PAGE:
David Mogul is marching for more funding. Roy Plotnick is worried about the long-term effects on innovation and Ariel Anbar want to show that “those of us dedicated to the pursuit of new knowledge are not locked away in an ivory tower lab.”
The April 22 March for Science — which is taking place in Washington and 500 other sites — has been embroiled in controversy over everything from diversity (not enough) to the lack of an appropriate unifying symbol (where are the Pussyhats?). But nothing has generated as much debate as why scientists are marching and whether they should be involved in politics at all.
Mogul, Plotnick and Anbar — three Jewish scientists who will participate in Saturday’s event — see no conflict. Their religion, profession and politics are all inextricably intertwined.
“Judaism and science both teach us that there’s no one way of looking at things,” said Mogul, a professor of biomedical engineering at Illinois Institute of Technology, “There’s always another perspective.”
Officially, the mission of the March for Science is the first step towards a “global movement to defend the vital role science plays in our health, safety, economies and governments,” according to its website.
The march is billed as non-partisan, but many see the event as less pro-science and more anti-Trump.
Participants cite recent White House positions that show an administration increasingly hostile to the scientific community — including rolling back environmental regulations, the proposed slashing of research budgets and barring scientists working for some government agencies from communicating with the public.
It was the last move that “really lit a fire under us” said Dr. Caroline Weinberg, a public health researcher told the Washington Post in January.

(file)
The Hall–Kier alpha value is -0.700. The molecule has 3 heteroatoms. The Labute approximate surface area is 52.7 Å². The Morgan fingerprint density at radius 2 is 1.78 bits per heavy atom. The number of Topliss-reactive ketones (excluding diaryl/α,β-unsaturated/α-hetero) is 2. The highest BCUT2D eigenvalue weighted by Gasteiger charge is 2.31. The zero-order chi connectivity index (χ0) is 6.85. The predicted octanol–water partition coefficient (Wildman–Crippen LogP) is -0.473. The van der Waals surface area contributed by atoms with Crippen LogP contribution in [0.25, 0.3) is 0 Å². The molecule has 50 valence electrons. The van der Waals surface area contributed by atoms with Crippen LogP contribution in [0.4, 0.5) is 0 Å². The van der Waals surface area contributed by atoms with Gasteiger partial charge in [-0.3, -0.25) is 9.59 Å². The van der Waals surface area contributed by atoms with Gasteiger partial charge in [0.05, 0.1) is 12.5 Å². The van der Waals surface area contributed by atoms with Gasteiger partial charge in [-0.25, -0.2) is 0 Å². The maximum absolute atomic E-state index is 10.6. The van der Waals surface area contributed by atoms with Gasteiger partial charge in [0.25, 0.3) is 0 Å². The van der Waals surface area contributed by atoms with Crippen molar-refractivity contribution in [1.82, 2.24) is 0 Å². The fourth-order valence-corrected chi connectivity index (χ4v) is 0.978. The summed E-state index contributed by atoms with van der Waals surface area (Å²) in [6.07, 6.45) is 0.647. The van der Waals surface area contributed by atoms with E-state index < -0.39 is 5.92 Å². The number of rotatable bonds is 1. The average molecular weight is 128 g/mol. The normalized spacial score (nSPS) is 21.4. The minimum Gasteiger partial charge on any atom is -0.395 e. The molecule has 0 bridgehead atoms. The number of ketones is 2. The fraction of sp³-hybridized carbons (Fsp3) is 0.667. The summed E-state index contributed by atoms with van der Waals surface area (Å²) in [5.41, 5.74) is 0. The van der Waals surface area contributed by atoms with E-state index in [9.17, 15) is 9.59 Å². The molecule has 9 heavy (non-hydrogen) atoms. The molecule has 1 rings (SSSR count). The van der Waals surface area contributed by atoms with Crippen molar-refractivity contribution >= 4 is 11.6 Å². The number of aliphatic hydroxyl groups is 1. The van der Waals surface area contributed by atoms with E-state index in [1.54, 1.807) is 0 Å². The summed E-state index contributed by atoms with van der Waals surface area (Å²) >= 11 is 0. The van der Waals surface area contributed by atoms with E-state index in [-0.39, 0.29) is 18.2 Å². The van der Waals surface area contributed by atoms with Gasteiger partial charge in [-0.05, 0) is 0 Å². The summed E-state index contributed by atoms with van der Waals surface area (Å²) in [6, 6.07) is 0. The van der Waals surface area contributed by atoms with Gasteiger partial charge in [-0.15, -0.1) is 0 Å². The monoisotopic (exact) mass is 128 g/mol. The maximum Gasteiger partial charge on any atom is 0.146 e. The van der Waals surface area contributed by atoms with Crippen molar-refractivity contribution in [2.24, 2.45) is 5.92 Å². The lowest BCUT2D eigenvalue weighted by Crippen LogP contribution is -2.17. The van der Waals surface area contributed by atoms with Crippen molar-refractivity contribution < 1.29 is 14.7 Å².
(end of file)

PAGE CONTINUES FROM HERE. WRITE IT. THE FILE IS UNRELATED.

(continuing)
Inspired by the success of the Women’s March in January, Weinberg connected with other scientists on social media, who shared her concerns that “we need a march of our own.”
Now, just three months later, their Facebook page has more than a half-million likes and satellite events are planned from Tennessee to Taiwan. More significantly, dozens of scientific groups have signed on, including the American Association for the Advancement of Science, signifying an unprecedented level of political activism for a body typically associated with publishing dry academic journals.
Organizers hope the event is more than just a one-day rally with catchy slogans (“Science not Silence,” “Extinction is Forever,” “Evidence not Opinions”) but an enduring movement.
Almost immediately, disagreements erupted over the march, as well as the larger issue of the role of science. Steven Pinker, the well-known Harvard cognitive scientist, fired the first salvo by tweeting that it compromised neutrality, injecting “PC/ identity politics/hard-left rhetoric.”
Scientists, though, have never been insulated from politics, say advocates, noting Galileo’s imprisonment or the fact that Albert Einstein urged Franklin Roosevelt to develop the atom bomb. More recently, science and lawmakers have clashed over everything from evolution to end-of-life issues.